195	
196	T:  Bus=01 Lev=01 Prnt=01 Port=01 Cnt=02 Dev#=  5 Spd=480 MxCh= 0
197	D:  Ver= 2.00 Cls=02(comm.) Sub=00 Prot=00 MxPS=64 #Cfgs=  1
198	P:  Vendor=0525 ProdID=a4a7 Rev= 2.01
199	S:  Manufacturer=Linux 2.6.8.1 with net2280
200	S:  Product=Gadget Serial
201	S:  SerialNumber=0
202	C:* #Ifs= 2 Cfg#= 2 Atr=c0 MxPwr=  2mA
203	I:  If#= 0 Alt= 0 #EPs= 1 Cls=02(comm.) Sub=02 Prot=01 Driver=acm
204	E:  Ad=83(I) Atr=03(Int.) MxPS=   8 Ivl=32ms
205	I:  If#= 1 Alt= 0 #EPs= 2 Cls=0a(data ) Sub=00 Prot=00 Driver=acm
206	E:  Ad=81(I) Atr=02(Bulk) MxPS= 512 Ivl=0ms
207	E:  Ad=02(O) Atr=02(Bulk) MxPS= 512 Ivl=0ms
208	
209	If the host side Linux system is configured properly, the ACM driver
210	should be loaded automatically.  The command "lsmod" should show the
211	"acm" module is loaded.
212	
213	
214	Installing the Linux Host Generic USB Serial Driver
215	---------------------------------------------------
216	To use the Linux generic USB serial driver you must configure the
217	Linux host side kernel for "Support for Host-side USB", for "USB
218	Serial Converter support", and for the "USB Generic Serial Driver".
219	
220	Once the gadget serial driver is loaded and the USB device connected
221	to the Linux host with a USB cable, the host system should recognize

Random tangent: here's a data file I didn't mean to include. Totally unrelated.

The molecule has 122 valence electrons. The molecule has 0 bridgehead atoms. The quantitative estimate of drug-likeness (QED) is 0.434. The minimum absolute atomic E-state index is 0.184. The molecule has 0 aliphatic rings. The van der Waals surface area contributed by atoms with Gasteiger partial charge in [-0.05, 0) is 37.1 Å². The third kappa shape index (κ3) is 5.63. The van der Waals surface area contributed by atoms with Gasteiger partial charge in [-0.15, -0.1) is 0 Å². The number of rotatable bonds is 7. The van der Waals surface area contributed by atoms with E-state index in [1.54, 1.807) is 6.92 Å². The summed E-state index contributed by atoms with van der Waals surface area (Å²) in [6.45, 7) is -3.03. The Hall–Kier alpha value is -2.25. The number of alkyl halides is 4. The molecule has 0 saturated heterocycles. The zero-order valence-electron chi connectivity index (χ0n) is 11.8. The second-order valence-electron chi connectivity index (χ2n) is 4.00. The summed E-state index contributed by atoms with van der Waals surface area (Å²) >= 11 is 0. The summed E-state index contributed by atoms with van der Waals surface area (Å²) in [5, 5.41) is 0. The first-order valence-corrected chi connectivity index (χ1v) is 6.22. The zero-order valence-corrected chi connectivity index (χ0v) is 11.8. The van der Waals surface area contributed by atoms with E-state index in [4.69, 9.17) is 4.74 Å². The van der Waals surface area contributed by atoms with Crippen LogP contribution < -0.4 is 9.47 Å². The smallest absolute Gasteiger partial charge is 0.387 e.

222	the gadget serial device.  For example, the command
223	
224	  cat /proc/bus/usb/devices
225	
226	should show something like this:
227	
228	T:  Bus=01 Lev=01 Prnt=01 Port=01 Cnt=02 Dev#=  6 Spd=480 MxCh= 0
229	D:  Ver= 2.00 Cls=ff(vend.) Sub=00 Prot=00 MxPS=64 #Cfgs=  1
230	P:  Vendor=0525 ProdID=a4a6 Rev= 2.01
231	S:  Manufacturer=Linux 2.6.8.1 with net2280
232	S:  Product=Gadget Serial
233	S:  SerialNumber=0
234	C:* #Ifs= 1 Cfg#= 1 Atr=c0 MxPwr=  2mA
235	I:  If#= 0 Alt= 0 #EPs= 2 Cls=0a(data ) Sub=00 Prot=00 Driver=serial
236	E:  Ad=81(I) Atr=02(Bulk) MxPS= 512 Ivl=0ms
237	E:  Ad=02(O) Atr=02(Bulk) MxPS= 512 Ivl=0ms
238	
239	You must explicitly load the usbserial driver with parameters to
240	configure it to recognize the gadget serial device, like this:
241	
242	  modprobe usbserial vendor=0x0525 product=0xA4A6
243